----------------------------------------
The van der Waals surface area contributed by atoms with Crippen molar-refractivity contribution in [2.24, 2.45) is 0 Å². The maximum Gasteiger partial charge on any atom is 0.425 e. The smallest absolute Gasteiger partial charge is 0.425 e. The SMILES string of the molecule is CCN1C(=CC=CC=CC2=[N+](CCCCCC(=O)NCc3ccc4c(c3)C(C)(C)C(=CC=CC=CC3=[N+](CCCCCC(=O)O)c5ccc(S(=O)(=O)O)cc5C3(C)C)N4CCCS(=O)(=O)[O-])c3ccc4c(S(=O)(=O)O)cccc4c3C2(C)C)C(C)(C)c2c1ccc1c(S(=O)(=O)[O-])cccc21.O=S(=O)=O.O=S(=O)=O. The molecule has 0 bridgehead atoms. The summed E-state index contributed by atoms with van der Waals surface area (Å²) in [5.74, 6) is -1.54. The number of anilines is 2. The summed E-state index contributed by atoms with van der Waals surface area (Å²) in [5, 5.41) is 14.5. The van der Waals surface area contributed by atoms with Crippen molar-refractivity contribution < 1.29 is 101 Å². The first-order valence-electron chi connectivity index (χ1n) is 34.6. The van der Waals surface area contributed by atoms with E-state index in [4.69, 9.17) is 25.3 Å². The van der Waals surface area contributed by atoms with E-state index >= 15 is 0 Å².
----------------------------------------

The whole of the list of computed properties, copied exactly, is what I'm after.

The van der Waals surface area contributed by atoms with Crippen molar-refractivity contribution in [2.24, 2.45) is 0 Å². The maximum Gasteiger partial charge on any atom is 0.425 e. The smallest absolute Gasteiger partial charge is 0.425 e. The SMILES string of the molecule is CCN1C(=CC=CC=CC2=[N+](CCCCCC(=O)NCc3ccc4c(c3)C(C)(C)C(=CC=CC=CC3=[N+](CCCCCC(=O)O)c5ccc(S(=O)(=O)O)cc5C3(C)C)N4CCCS(=O)(=O)[O-])c3ccc4c(S(=O)(=O)O)cccc4c3C2(C)C)C(C)(C)c2c1ccc1c(S(=O)(=O)[O-])cccc21.O=S(=O)=O.O=S(=O)=O. The molecule has 0 bridgehead atoms. The summed E-state index contributed by atoms with van der Waals surface area (Å²) in [5.74, 6) is -1.54. The number of anilines is 2. The summed E-state index contributed by atoms with van der Waals surface area (Å²) in [5, 5.41) is 14.5. The van der Waals surface area contributed by atoms with Crippen molar-refractivity contribution < 1.29 is 101 Å². The first-order valence-electron chi connectivity index (χ1n) is 34.6. The van der Waals surface area contributed by atoms with E-state index in [4.69, 9.17) is 25.3 Å². The van der Waals surface area contributed by atoms with E-state index >= 15 is 0 Å².